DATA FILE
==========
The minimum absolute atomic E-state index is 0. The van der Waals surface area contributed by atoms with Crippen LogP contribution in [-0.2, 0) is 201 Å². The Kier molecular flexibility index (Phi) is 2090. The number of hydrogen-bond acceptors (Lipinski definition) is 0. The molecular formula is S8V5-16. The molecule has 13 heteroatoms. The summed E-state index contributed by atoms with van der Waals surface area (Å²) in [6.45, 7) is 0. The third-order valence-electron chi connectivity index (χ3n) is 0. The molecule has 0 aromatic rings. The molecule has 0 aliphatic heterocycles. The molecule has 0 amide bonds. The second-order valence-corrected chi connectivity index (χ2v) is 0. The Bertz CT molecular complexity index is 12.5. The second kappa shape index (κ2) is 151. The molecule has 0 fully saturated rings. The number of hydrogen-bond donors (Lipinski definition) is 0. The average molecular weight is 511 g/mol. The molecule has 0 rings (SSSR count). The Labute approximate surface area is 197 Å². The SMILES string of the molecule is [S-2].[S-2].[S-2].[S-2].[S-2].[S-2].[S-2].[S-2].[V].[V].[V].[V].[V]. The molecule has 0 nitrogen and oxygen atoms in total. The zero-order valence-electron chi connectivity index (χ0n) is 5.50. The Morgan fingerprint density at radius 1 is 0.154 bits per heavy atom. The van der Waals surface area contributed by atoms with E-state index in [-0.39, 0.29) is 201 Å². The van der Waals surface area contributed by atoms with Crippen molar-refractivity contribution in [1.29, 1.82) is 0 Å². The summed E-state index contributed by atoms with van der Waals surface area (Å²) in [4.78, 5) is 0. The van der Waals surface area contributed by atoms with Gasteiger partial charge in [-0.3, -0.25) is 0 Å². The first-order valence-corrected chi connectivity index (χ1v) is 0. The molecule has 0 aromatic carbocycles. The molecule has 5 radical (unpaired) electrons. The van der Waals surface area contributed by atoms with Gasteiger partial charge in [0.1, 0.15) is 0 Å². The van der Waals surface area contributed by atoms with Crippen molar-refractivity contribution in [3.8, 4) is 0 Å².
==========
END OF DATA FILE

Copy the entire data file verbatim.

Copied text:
The minimum absolute atomic E-state index is 0. The van der Waals surface area contributed by atoms with Crippen LogP contribution in [-0.2, 0) is 201 Å². The Kier molecular flexibility index (Phi) is 2090. The number of hydrogen-bond acceptors (Lipinski definition) is 0. The molecular formula is S8V5-16. The molecule has 13 heteroatoms. The summed E-state index contributed by atoms with van der Waals surface area (Å²) in [6.45, 7) is 0. The third-order valence-electron chi connectivity index (χ3n) is 0. The molecule has 0 aromatic rings. The molecule has 0 aliphatic heterocycles. The molecule has 0 amide bonds. The second-order valence-corrected chi connectivity index (χ2v) is 0. The Bertz CT molecular complexity index is 12.5. The second kappa shape index (κ2) is 151. The molecule has 0 fully saturated rings. The number of hydrogen-bond donors (Lipinski definition) is 0. The average molecular weight is 511 g/mol. The molecule has 0 rings (SSSR count). The Labute approximate surface area is 197 Å². The SMILES string of the molecule is [S-2].[S-2].[S-2].[S-2].[S-2].[S-2].[S-2].[S-2].[V].[V].[V].[V].[V]. The molecule has 0 nitrogen and oxygen atoms in total. The zero-order valence-electron chi connectivity index (χ0n) is 5.50. The Morgan fingerprint density at radius 1 is 0.154 bits per heavy atom. The van der Waals surface area contributed by atoms with E-state index in [-0.39, 0.29) is 201 Å². The van der Waals surface area contributed by atoms with Crippen molar-refractivity contribution in [1.29, 1.82) is 0 Å². The summed E-state index contributed by atoms with van der Waals surface area (Å²) in [4.78, 5) is 0. The van der Waals surface area contributed by atoms with Gasteiger partial charge in [-0.3, -0.25) is 0 Å². The first-order valence-corrected chi connectivity index (χ1v) is 0. The molecule has 0 aromatic carbocycles. The molecule has 5 radical (unpaired) electrons. The van der Waals surface area contributed by atoms with Gasteiger partial charge in [0.1, 0.15) is 0 Å². The van der Waals surface area contributed by atoms with Crippen molar-refractivity contribution in [3.8, 4) is 0 Å².